Glenville-Emmons holds alternative graduation ceremony
As the COVID-19 pandemic continues to impact local communities, many area high schools decided to postpone their graduation ceremonies to later into the summer. Glenville-Emmons, however, decided to stay committed to their original date and held its ceremony Friday night.
The 10 graduating seniors from Glenville-Emmons walked across a stage set up in the high school’s parking lot, while their friends and families watched from inside their vehicles. Graduates arrived with their families and parked in their own designated parking spot. High school Principal Jeff Tietje and Superintendent Brian Shanks conducted the ceremony from opposite ends of the 53-foot trailer, which was donated for use by Crossroads Trailer.
“Picture a drive-in movie style,” Tieije said. “We (did) it in our parking lot and obviously the graduates and their families need to stay in their vehicle. We (had) spots marked off so seniors and their families (pulled) into their designated spot and (could) watch from there.”
Tietje said the school had a low-range FM radio transmitter that allowed the ceremony to be heard on 88.1 for about a two block radius around the school.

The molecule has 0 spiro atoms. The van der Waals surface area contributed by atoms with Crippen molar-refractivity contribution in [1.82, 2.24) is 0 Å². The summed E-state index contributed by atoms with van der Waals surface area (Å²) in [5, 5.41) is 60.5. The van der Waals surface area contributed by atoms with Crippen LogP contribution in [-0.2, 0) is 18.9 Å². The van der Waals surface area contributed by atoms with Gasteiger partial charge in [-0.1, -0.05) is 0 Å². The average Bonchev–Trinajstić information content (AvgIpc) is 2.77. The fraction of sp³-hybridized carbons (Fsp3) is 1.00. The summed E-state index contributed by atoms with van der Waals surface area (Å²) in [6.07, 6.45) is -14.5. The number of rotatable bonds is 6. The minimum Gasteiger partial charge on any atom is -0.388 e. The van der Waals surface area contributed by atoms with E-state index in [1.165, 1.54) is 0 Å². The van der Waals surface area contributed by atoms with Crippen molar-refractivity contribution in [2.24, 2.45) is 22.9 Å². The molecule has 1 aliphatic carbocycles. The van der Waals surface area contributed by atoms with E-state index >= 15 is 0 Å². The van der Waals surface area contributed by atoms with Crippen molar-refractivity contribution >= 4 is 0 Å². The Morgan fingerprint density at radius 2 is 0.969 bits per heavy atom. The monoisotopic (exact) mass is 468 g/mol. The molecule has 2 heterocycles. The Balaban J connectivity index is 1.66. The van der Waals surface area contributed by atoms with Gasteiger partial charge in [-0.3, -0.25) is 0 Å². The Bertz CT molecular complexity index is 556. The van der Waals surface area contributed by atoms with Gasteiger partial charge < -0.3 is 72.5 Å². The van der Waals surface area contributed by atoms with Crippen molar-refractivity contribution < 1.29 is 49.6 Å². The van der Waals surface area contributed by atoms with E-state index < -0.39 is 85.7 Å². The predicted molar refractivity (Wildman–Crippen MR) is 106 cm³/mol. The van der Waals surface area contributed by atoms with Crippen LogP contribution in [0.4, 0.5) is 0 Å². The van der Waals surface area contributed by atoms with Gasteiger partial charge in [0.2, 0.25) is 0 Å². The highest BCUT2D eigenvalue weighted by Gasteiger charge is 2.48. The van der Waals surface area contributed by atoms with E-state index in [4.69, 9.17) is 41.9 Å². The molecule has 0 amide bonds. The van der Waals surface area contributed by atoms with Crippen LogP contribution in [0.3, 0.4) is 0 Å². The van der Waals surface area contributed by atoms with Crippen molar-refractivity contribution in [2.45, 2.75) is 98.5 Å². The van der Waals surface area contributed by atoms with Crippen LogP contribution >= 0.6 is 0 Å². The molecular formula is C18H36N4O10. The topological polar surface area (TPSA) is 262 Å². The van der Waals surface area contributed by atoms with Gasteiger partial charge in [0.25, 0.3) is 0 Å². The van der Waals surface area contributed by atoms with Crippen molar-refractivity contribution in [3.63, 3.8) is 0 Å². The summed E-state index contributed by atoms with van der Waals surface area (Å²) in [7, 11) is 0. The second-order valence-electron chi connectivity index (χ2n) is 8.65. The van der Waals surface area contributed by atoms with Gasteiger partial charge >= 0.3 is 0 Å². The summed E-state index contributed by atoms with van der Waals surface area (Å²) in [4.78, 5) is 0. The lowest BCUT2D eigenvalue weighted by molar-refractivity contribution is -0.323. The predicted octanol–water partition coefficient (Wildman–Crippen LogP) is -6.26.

As students’ names were called one at a time, they could exit their vehicle, walk across the stage, pick up their diploma and have their picture taken before returning to their vehicle and the next student would get their turn.
According to Tietje, the faculty had to eliminate many of the elements of a normal graduation ceremony. He said there would be no hand shakes with the students and no presenters that would normally hand out the diplomas and scholarships.
“We feel bad,” Tietje said. “It would be nice to shake the graduates’ hand and be in their photos with them. But to play it safe, we’re going to avoid that part of it.”
Originally, Glenville-Emmons made plans to have their graduation ceremony on the football field and seat families at proper social distancing spaces in the stands. However, about two weeks before graduation day, they were informed they could not do that.
“The biggest challenge was not knowing what we could and couldn’t do,” Tietje said. “You try to operate within the guidelines that were set forth. So you create a plan, and a lot of schools started leaning towards having it on the football field. We had the seating, we had the PA system, we had the space to keep everybody spread out.
“Then word came out that, no we couldn’t do that. So very quickly, within a two-weeks span we had to scrap plans and come up with a new one that fit in the guidelines.”
NRHEG, Alden-Conger and United South Central have also kept their original graduation dates and will hold their ceremonies on May 31 and June 5 and 6, respectively. Albert Lea, Lake Mills, and Northwood-Kensett postponed their ceremonies to later in the summer. Albert Lea moved their date to July 24, Northwood-Kensett and Lake Mills postponed their ceremonies to June 28.
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